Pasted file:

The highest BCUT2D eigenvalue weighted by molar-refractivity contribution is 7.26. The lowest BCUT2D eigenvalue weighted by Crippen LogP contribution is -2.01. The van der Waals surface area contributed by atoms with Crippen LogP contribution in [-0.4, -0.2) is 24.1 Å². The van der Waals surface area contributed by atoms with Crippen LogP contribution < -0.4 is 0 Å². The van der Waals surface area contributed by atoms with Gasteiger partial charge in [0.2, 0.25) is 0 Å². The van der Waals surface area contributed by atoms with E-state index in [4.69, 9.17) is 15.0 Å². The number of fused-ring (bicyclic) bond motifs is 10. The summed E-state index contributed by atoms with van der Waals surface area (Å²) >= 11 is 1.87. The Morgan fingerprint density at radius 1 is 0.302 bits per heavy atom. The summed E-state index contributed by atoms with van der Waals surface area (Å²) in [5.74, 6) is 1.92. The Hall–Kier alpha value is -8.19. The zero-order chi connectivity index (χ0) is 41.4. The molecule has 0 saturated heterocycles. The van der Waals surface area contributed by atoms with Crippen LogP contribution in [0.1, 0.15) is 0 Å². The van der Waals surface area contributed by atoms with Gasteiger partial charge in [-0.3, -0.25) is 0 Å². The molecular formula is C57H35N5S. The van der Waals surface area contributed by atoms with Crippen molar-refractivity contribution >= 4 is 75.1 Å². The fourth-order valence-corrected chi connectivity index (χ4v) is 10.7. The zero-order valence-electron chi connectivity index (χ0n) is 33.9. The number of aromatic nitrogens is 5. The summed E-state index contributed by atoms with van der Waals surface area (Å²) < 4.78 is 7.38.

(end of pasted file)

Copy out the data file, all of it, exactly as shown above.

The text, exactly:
The highest BCUT2D eigenvalue weighted by molar-refractivity contribution is 7.26. The lowest BCUT2D eigenvalue weighted by Crippen LogP contribution is -2.01. The van der Waals surface area contributed by atoms with Crippen LogP contribution in [-0.4, -0.2) is 24.1 Å². The van der Waals surface area contributed by atoms with Crippen LogP contribution < -0.4 is 0 Å². The van der Waals surface area contributed by atoms with Gasteiger partial charge in [0.2, 0.25) is 0 Å². The van der Waals surface area contributed by atoms with E-state index in [4.69, 9.17) is 15.0 Å². The number of fused-ring (bicyclic) bond motifs is 10. The summed E-state index contributed by atoms with van der Waals surface area (Å²) >= 11 is 1.87. The Morgan fingerprint density at radius 1 is 0.302 bits per heavy atom. The summed E-state index contributed by atoms with van der Waals surface area (Å²) in [5.74, 6) is 1.92. The Hall–Kier alpha value is -8.19. The zero-order chi connectivity index (χ0) is 41.4. The molecule has 0 saturated heterocycles. The van der Waals surface area contributed by atoms with Crippen LogP contribution in [0.1, 0.15) is 0 Å². The van der Waals surface area contributed by atoms with Gasteiger partial charge in [-0.3, -0.25) is 0 Å². The molecular formula is C57H35N5S. The van der Waals surface area contributed by atoms with Crippen molar-refractivity contribution >= 4 is 75.1 Å². The fourth-order valence-corrected chi connectivity index (χ4v) is 10.7. The zero-order valence-electron chi connectivity index (χ0n) is 33.9. The number of aromatic nitrogens is 5. The summed E-state index contributed by atoms with van der Waals surface area (Å²) < 4.78 is 7.38.